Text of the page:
Kim Meninger Wow. So what did it feel like to you? Once you found out what this job is going to look like? Did you have any doubts about doing that kind of work? Like how did you process that information?
Robert Kerbeck Did you know I was, I was kind of shocked, you know because I didn’t really know what it was? I thought it was some sort of telemarketing, you know, selling magazine subscriptions or something, um, you know, but I was like, well, okay, you know, let’s, let’s try this out. And, you know, you know, back in the day, you know, so remember before LinkedIn, and the New York Post, I think, describe me as LinkedIn before LinkedIn was invented. So back in the day, there was no way for corporations to know who was at a firm, you know, what the organizational chart looked like, and who the rock stars were within an organization, right? Obviously, everybody that goes on a job interview is going to say, I’m the best person in my group, I’m number one in my group, but to be able to literally ascertain that, you know, and something your listeners may not know, your, that your listeners that work in corporate America is that corporations rank their employees. They all rank their employees, they all have internal metrics that they use to rank their employees. And we would determine what those rankings were. So then our clients knew exactly who the top people were, who the rock stars were, who was number one on the sales team, who was number two on the trading team, who were the bankers that had the largest books of business, or who were just the best people in whatever department we were, we were looking at. And so you know, as I started doing this, I rationalized that because one I was broke and needed a job. And two, I rationalized that, that most of the information we were getting was designed to help people get a better job, because, you know, we were getting these org charts, we were putting them together, we were showing the rankings of who the top people were, and the top people were getting calls from other firms saying, Hey, we know you’re the number two person at this team, we know you’re the rockstar over there, we want to hire you away, we’re gonna pay you more money to do that. And so I said, Well, look at the end of the day, that’s capitalism. I’m helping people get a better job and, and how, how could that be really a bad thing? Now, again, that was a rationalization because the means we were using to do this, where were we were, you know, we were deceiving people, right? And so, so it, for sure is rationalization. It’s not a career that I would recommend for anyone. But it was a hell of a crazy story.
Kim Meninger Well, I’m curious, just as a side note, now that there is LinkedIn and a lot more information, are there still corporate spies? Are there still people who do the kind of work that you do?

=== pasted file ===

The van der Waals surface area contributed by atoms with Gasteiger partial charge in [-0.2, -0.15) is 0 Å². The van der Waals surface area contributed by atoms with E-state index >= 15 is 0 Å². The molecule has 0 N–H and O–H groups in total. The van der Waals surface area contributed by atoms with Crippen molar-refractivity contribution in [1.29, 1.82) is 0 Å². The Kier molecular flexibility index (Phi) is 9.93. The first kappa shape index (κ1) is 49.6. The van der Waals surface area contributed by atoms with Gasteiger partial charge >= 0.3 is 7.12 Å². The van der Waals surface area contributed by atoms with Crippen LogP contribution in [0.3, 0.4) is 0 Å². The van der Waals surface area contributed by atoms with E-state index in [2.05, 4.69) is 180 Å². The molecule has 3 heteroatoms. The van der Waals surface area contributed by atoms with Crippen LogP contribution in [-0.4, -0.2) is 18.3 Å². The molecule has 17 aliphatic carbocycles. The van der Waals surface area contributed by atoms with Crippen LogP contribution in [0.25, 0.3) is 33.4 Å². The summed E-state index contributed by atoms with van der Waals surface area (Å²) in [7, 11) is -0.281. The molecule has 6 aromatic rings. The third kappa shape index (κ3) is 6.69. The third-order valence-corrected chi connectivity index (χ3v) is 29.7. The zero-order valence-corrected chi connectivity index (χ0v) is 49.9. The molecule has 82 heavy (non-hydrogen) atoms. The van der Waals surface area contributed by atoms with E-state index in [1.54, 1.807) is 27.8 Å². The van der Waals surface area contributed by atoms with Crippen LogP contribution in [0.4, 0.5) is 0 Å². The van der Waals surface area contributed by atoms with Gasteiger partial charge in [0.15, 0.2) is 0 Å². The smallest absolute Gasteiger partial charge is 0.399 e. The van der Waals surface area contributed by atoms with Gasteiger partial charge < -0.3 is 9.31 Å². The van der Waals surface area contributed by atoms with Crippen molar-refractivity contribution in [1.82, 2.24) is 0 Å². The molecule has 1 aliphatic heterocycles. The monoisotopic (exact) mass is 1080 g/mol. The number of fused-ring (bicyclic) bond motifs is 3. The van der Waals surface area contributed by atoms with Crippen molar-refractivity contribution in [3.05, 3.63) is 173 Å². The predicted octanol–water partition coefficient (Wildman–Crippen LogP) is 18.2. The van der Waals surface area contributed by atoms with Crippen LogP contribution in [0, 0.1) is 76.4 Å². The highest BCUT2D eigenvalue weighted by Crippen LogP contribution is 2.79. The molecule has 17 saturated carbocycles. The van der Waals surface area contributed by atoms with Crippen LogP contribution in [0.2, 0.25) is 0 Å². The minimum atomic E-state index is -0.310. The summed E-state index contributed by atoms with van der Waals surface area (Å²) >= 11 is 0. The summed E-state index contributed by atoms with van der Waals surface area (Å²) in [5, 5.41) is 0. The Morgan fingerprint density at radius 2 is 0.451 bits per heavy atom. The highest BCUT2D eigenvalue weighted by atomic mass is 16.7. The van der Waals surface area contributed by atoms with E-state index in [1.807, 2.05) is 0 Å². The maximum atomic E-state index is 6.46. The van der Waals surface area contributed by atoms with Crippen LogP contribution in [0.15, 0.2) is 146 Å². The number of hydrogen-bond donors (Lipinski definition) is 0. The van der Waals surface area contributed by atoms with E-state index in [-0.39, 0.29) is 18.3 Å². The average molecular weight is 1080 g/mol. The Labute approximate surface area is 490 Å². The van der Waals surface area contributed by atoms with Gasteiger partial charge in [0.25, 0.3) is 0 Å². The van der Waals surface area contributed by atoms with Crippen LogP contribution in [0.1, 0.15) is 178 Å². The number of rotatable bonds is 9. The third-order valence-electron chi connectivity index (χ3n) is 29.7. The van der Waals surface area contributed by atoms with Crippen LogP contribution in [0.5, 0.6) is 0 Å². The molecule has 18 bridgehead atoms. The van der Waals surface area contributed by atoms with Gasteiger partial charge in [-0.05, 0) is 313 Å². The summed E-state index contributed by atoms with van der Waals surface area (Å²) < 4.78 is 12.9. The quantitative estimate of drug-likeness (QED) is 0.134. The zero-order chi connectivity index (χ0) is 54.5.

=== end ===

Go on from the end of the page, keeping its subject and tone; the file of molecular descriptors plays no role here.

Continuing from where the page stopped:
Robert Kerbeck Corporate spying is alive and well, for your listeners out there, if you’re looking to pivot to a new career, email me go to my website, Robert Kerbeck.com, you could directly email me and I will be more than happy to tell you how to do it. It’s very, it’s very lucrative, a little dangerous. But yeah, you know, LinkedIn, as, as incredible as LinkedIn is, it still only has and I’m just going to pick a number 60 to 70% of the information on there is accurate at any given time about a particular firm, which means that 30 to 40% of the executives that work at a company aren’t on LinkedIn, or their profiles are way out of date. And most of these people are the rock stars right there. They’re the passive candidates, and all of my clients who are the largest corporations in America, they’re interested in the rock stars. And of course, if you’re a rock star at a firm, you don’t care about your LinkedIn profile, you’re killing it where you are, you’re the top person, you’re being paid well, everybody’s treating you great. You’re not worried about your next job opportunity because you’re a star. And that’s who the big firms are looking to poach is those stars because not only do those stars bring, you know their talents and their skills, but they also bring clients, right, they bring their current firms’ clients, they bring the other people at the firm that are their friends that are also rock stars, right? And so a lot of times, let’s say your number set your number, your corporation is number seven in a given market, right? If you take the top one or two people from the number one corporation or the number two corporation, you can literally flip those rankings because that’s how important talent is right you think about I always use the analogy of football right? How important the position of the quarterback is right? If you can, you know the top quarterback at your big rivals a free agent if you can sign that quarterback away, it can completely change your franchise and you can just look at Tom Brady when he left the New England Patriots that were winning all those Super Bowls. Last time I checked New England has not won a Super Bowl since I don’t even know if they’ve made the playoffs. Maybe made the playoffs once. And then Tom Brady goes to Tampa Bay, they win a Super Bowl. It’s the same thing in corporate America, if you take a rockstar away from Apple, or Google or Goldman Sachs or Pfizer, or whatever the firm is, you take rockstars away from that firm and you get them for your firm, it is guaranteed, adding hundreds of 1000s of dollars and in some cases, believe it or not billions of dollars to your firm’s bottom line.